Broken leg: lower leg and upper leg

A broken leg often occurs after a fall, playing a sport, a blow to the leg or as a result of stepping. But osteoporosis also plays a role in bone fractures. The upper leg can be broken (femur) but also the lower leg (fibula or tibia). Treatment can vary and recovery takes an average of six weeks.

Broken bone in the leg

Bones can break, including the leg. A bone fracture often occurs as a result of a fall, an accident or incorrect loading of the leg. Certain sports are extra sensitive to broken legs: horse riding, winter sports and contact sports (for example a hockey stick against the leg). The fracture can occur in the lower leg or the upper leg and, if unlucky, even in both parts. The lower leg contains the tibia and the fibula, the upper leg consists of one long bone: the femur. The knee can also be broken. A broken ankle or foot is not one of the leg fractures but is described separately.

Broken femur

When the femur is broken, the bone fracture is present on the upper leg. The femur can break in several places. The fracture can be located at the top of the femur, at the bottom, in the middle, the shaft, the neck of the bone, etc. The fracture can be in one place, but multiple fractures can also occur. In addition, the damage may consist of a crack or be completely broken. The femur is a sturdy bone. It will take a lot of force to break it. Certain diseases such as osteoporosis/osteoporosis can make the bone more brittle, making it easier to break. A fracture of the femur is usually the result of a fall on the thigh or a hard blow to the thigh. Sports or a balance disorder are risk factors.
A broken femur hurts and it is difficult to put weight on the leg. Loss of strength may also occur. Sometimes a piece of bone protrudes from under the skin or the leg is twisted or deformed. The pain can radiate strongly to the groin, especially when the fracture is in the upper part. If there is a fracture in the lower part, the knee may also feel painful. The skin may be swollen and there is often a bruise: a blue-purple discoloration of the skin. For treatment: see below.

Broken fibula

The fibula is part of the lower leg. The fibula is located next to the tibia and is somewhat smaller than the tibia. It’s a thin bone. The fibula is connected at the top to the knee and at both ends to the tibia. It is not a load-bearing bone. The fibula is prone to bone fractures in certain people, such as runners. People with osteoporosis are also more likely to break their fibula because the bone is so thin. Stepping is often the cause of a fracture. External violence is a less common cause, because the fibula is protected by the tibia. The fibula also sometimes breaks during a long, tiring walk/run, this is called a fatigue fracture. The position of the foot at the time of fracture often determines the location of the fracture. This can occur anywhere on the fibula. Not everyone notices a broken fibula. For example, it is more common for runners to continue running with a broken fibula. The pain can be felt in the calf, ankle or knee. Sometimes the pain is confused with a pulled muscle. The treatment depends on the type of fracture: see below.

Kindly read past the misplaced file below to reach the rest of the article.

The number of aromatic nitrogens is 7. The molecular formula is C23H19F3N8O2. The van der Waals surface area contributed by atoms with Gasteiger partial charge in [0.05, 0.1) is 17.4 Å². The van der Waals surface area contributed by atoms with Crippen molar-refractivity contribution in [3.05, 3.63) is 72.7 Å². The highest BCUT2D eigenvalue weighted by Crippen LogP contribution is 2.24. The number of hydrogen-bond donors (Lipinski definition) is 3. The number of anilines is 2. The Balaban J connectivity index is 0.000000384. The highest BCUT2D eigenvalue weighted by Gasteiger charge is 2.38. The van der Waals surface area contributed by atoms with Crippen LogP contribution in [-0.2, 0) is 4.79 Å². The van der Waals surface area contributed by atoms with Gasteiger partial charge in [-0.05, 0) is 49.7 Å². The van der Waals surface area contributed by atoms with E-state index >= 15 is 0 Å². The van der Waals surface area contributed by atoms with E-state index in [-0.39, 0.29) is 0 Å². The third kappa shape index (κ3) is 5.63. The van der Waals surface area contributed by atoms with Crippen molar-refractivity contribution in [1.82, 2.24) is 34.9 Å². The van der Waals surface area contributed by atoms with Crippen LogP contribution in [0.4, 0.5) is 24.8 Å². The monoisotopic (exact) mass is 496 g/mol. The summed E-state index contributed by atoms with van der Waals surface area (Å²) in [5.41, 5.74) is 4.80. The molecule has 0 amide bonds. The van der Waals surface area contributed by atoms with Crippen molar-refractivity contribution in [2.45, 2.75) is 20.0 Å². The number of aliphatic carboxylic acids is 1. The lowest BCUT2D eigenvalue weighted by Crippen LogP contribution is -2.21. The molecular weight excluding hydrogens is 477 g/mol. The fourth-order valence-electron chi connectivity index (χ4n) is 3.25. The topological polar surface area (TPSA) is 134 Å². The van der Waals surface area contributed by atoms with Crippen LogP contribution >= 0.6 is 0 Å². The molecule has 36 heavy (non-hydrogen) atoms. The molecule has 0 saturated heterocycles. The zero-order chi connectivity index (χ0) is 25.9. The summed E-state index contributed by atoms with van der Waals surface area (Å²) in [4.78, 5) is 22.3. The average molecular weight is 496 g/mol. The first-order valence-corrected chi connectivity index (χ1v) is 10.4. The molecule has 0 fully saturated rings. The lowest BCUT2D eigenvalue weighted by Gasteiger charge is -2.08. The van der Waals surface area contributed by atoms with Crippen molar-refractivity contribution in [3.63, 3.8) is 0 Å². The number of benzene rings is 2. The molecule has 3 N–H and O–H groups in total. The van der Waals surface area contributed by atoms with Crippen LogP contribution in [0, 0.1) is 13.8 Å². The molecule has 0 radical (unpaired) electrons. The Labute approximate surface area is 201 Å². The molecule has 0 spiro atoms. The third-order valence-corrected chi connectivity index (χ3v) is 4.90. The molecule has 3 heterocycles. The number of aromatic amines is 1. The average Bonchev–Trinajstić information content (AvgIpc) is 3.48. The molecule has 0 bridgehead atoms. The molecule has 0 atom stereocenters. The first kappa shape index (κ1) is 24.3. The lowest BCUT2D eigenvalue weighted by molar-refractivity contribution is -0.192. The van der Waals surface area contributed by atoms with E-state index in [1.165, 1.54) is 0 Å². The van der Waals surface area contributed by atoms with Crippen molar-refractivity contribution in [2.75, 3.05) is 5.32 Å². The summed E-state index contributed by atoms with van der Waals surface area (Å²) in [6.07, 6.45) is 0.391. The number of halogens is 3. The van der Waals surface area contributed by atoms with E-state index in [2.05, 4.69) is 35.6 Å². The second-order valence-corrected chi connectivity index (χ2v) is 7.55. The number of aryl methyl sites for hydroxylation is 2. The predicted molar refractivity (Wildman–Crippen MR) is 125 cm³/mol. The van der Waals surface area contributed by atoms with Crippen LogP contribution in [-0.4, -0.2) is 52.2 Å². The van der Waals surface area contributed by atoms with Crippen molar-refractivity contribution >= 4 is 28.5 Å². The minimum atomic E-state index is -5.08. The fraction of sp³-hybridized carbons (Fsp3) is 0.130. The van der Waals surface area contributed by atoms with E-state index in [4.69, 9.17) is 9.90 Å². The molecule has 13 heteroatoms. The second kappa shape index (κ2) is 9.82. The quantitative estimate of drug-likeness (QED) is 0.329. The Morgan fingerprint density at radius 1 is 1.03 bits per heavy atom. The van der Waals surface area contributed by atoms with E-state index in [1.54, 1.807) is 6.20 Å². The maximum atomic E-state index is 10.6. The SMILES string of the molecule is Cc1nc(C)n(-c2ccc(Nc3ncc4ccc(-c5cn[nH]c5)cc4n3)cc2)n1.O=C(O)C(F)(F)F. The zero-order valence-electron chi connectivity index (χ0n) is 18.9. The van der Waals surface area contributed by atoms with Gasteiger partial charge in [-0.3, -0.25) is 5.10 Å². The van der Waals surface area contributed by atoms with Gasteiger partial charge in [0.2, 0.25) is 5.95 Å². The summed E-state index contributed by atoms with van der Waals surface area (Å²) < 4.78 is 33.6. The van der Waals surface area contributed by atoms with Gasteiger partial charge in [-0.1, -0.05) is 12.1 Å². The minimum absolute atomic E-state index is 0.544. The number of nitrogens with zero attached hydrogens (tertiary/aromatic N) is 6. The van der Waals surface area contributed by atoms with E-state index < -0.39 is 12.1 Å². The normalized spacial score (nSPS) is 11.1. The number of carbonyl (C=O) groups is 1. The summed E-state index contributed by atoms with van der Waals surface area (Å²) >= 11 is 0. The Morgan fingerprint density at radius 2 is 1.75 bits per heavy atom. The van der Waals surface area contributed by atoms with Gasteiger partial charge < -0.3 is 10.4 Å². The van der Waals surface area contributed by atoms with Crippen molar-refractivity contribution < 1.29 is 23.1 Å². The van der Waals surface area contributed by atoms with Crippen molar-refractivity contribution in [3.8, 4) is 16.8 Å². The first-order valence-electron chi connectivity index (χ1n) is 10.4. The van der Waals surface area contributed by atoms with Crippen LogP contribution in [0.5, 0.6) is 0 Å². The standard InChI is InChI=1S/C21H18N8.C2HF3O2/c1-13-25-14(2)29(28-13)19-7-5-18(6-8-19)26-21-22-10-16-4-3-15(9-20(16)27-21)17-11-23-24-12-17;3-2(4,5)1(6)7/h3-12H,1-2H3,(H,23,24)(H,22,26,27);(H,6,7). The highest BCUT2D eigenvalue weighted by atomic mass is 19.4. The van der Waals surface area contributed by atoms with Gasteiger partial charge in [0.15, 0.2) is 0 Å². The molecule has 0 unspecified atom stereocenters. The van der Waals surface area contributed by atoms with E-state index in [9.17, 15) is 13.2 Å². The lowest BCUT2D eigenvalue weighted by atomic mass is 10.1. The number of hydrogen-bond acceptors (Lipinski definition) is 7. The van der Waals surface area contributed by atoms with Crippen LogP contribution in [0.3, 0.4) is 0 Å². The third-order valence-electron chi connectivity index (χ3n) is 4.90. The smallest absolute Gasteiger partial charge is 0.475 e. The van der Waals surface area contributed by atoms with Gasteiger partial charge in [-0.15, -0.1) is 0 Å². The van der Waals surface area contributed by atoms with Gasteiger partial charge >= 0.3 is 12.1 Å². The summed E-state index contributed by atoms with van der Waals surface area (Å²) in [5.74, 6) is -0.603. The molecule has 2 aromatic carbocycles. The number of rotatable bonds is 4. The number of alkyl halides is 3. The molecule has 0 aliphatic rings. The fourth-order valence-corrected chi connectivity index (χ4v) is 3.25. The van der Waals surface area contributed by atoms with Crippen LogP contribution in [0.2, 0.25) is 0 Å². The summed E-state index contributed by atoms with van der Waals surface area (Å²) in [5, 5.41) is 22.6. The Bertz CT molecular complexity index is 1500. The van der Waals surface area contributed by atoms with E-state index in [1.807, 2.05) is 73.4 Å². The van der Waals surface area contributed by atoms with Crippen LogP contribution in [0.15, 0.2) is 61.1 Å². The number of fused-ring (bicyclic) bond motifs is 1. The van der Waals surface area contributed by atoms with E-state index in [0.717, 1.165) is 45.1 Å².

Broken tibia

The tibia is located at the front of the lower leg and is larger than the fibula. The tibia is the thicker bone of these two. The tibia is more easily broken than the fibula because it absorbs most of the blows. Contact sports in particular are risk factors. Every year, 1,200 Dutch people break their tibia while playing football. A fall can also cause a broken bone. Patients with osteoporosis have a higher risk of breaking the tibia. Pain is felt in the lower leg and walking is often very difficult. Local swelling and bruising may also occur. The skin is discolored blue to purple. Sometimes tendons or muscles are also damaged. It is rare that a broken tibia is not felt. The treatment consists of a plaster cast or surgical intervention.

Treatment methods

Various treatments are possible for a leg fracture. Treatment is aimed at allowing the fracture to heal as smoothly as possible so that no deformities or misalignment occur.

  • Plaster: the purpose of casting the leg is to hold the fracture tightly together so that these parts can fuse together. A plaster cast is only possible if the fracture is not too large or too far apart. In children, plaster treatment is preferred. Healing takes at least 6 weeks and can sometimes take longer.
  • Plate or pin: a plate or pin is surgically inserted and is necessary when the fracture is so far apart that the parts would grow together or become crooked during healing. A plate is also installed for the same reason. Both have to be surgically removed again. Sometimes only screws are used that are placed in the broken bone.
  • Weights: sometimes other treatment is not possible and the leg is held in place using weights that pull on the leg. Gravity serves as an aid here. This is often used as a temporary solution until another treatment is possible.
  • No treatment: no treatment is also treatment. Everyone is free not to have a bone fracture treated. a broken leg heals on its own, but often not in a nice way. A crooked position may develop, which can later cause difficulties with walking.

The recovery time for a broken leg is often around six weeks, but can last longer if the doctor’s orders are not followed. There is also a chance that the bone fracture will not heal properly and surgery will be necessary, or that recovery will unexpectedly take longer than expected due to other factors such as illness or too much/wrong load on the leg. Physiotherapy is recommended because the muscles quickly relax after a bone fracture. A plaster cast in particular poses a greater risk of this.

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